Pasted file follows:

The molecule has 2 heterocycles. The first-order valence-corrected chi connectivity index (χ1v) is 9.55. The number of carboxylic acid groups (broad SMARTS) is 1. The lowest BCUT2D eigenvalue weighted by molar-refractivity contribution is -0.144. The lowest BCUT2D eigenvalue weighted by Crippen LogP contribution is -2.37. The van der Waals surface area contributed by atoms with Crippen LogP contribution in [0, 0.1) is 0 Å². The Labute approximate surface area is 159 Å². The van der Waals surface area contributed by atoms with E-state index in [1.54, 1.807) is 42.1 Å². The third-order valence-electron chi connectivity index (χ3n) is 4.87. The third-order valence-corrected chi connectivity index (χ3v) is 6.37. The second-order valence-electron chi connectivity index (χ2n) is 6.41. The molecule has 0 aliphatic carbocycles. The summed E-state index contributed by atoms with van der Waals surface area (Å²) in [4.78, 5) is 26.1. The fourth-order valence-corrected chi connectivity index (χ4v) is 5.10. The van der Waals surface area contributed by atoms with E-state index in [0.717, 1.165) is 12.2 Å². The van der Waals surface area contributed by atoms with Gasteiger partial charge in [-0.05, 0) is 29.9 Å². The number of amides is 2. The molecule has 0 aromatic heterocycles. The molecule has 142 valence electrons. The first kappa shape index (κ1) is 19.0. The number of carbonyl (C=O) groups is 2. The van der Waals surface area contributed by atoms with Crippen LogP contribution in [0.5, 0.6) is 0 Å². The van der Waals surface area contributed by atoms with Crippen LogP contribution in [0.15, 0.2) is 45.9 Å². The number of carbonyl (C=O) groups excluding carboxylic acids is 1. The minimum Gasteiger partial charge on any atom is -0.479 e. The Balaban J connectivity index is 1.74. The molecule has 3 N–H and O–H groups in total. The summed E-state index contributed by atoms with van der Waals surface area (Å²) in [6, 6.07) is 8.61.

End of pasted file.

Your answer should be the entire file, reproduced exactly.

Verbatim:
The molecule has 2 heterocycles. The first-order valence-corrected chi connectivity index (χ1v) is 9.55. The number of carboxylic acid groups (broad SMARTS) is 1. The lowest BCUT2D eigenvalue weighted by molar-refractivity contribution is -0.144. The lowest BCUT2D eigenvalue weighted by Crippen LogP contribution is -2.37. The van der Waals surface area contributed by atoms with Crippen LogP contribution in [0, 0.1) is 0 Å². The Labute approximate surface area is 159 Å². The van der Waals surface area contributed by atoms with E-state index in [1.54, 1.807) is 42.1 Å². The third-order valence-electron chi connectivity index (χ3n) is 4.87. The third-order valence-corrected chi connectivity index (χ3v) is 6.37. The second-order valence-electron chi connectivity index (χ2n) is 6.41. The molecule has 0 aliphatic carbocycles. The summed E-state index contributed by atoms with van der Waals surface area (Å²) in [4.78, 5) is 26.1. The fourth-order valence-corrected chi connectivity index (χ4v) is 5.10. The van der Waals surface area contributed by atoms with E-state index in [0.717, 1.165) is 12.2 Å². The van der Waals surface area contributed by atoms with Gasteiger partial charge in [-0.05, 0) is 29.9 Å². The number of amides is 2. The molecule has 0 aromatic heterocycles. The molecule has 142 valence electrons. The first kappa shape index (κ1) is 19.0. The number of carbonyl (C=O) groups is 2. The van der Waals surface area contributed by atoms with Crippen LogP contribution in [0.5, 0.6) is 0 Å². The van der Waals surface area contributed by atoms with Crippen LogP contribution in [0.15, 0.2) is 45.9 Å². The number of carbonyl (C=O) groups excluding carboxylic acids is 1. The minimum Gasteiger partial charge on any atom is -0.479 e. The Balaban J connectivity index is 1.74. The molecule has 3 N–H and O–H groups in total. The summed E-state index contributed by atoms with van der Waals surface area (Å²) in [6, 6.07) is 8.61.